Vocational education advocates are urging lawmakers to beef up funding for more retraining programs as a way to help the tens of thousands of laid-off workers get back into the workforce.

Gov. Charlie Baker has proposed more than quadrupling state spending for a career training program, called the Career Technical Initiative, to educate some 20,000 workers for jobs in high-demand trades. As we emerge from the restrictions of the pandemic, it’s clear many jobs in food services, health care and hospitality aren’t coming back, so voc-tech training is more important than ever.

Lew Finfer, co-director of the Massachusetts Communities Action Network, spoke at an event Monday urging lawmakers to support a budget amendment by state Sen. Patricia Jehlen to bump funding for the Career Technical Initiative in line with Baker’s goal.

“There’s about 300,000 people who lost their jobs during the pandemic,” Finder told State House News Service. With so many sectors hurt by the pandemic, “people need retraining for the many jobs that are still available if you have the training.”

Baker’s plan last year set aside $8.4 million for the retraining initiative, but the administration had to compromise with lawmakers at $4 million in fiscal year 2021. For the next fiscal year Baker hopes to increase that amount to $16.9 million but the House, so far, isn’t buying it.

The Senate Ways and Means Committee’s budget offers $6 million in funding for the program and is up for debate next week. That amount is far short of Baker’s goal, which is why advocates are urging senators to back Jehlen’s amendment to raise the amount above $15 million.

The challenge isn’t only the immediate job retraining needs of thousands of laid-off adults. In many areas, there simply aren’t enough teachers, equipment and capacity for all the students in junior high and early high school who have applied for a seat in voc-tech high schools.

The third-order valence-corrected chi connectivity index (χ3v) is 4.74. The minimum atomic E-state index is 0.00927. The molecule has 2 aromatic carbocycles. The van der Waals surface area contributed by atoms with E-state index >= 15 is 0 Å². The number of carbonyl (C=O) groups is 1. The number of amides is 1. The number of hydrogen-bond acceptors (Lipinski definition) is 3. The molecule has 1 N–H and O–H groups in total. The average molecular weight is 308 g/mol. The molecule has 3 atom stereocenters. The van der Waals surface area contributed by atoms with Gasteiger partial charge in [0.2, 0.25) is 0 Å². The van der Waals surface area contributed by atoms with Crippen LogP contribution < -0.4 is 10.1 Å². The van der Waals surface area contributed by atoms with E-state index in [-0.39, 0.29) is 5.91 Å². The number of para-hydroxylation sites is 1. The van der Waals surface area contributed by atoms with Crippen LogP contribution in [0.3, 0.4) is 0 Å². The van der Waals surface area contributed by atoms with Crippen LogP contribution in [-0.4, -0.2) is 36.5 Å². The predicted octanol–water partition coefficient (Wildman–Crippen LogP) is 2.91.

Vocational school training hasn’t always been viewed with the high regard the trades deserve. In recent years, however, as skilled trades employers have gotten the word out that they have steady, well-paying jobs and not enough people to fill them, more students have applied for voc-tech school admission. Many of those students live in the designated Gateway Cities, which include Lawrence, Methuen, Haverhill, Salem and Peabody in this region. Finfer said there are about 3,200 Massachusetts students on waitlists for vocational schools statewide.

Sen. Eric Lesser, a Longmeadow Democrat, and a sponsor of a bill to increase spending in line with Baker’s goal, said the state has “an immense amount of untapped potential” in the trades fields. He cited a growing demand for workers in health care, advanced manufacturing and construction as the pandemic fades.

“These are very important fields that are growing fast, that pay well, and we need capacity at our schools,” he told the News Service.

There’s momentum to fund and raise the profile of vocational technical school training. Education Committee co-chair Sen. Jason Lewis, a Winchester Democrat, co-authored a bill that would create an Office of Career Education within the state Department of Elementary and Secondary Education, as well as a commission to study options for funding career voc-tech career programs.

Creating this new office would help keep the focus on funding training programs, make sure the training keeps up with the needs of employers and changes in workplace technology, and ensure voc-tech schools have enough teachers, equipment and capacity to meet the needs of the many students who hope to enroll.

Lawmakers should get behind Sen. Jehlen’s budget amendment, which supports the funding level the governor wants for the Career Technical Initiative.

Jehlen said it best when she told the News Service, “The Career Technical Initiative allows workers to be property trained for some of the most in-demand trades. ... This past year has shown that we must invest in our workers and offer the resources necessary to succeed.”

That funding and focus need the full attention of lawmakers to get it done.

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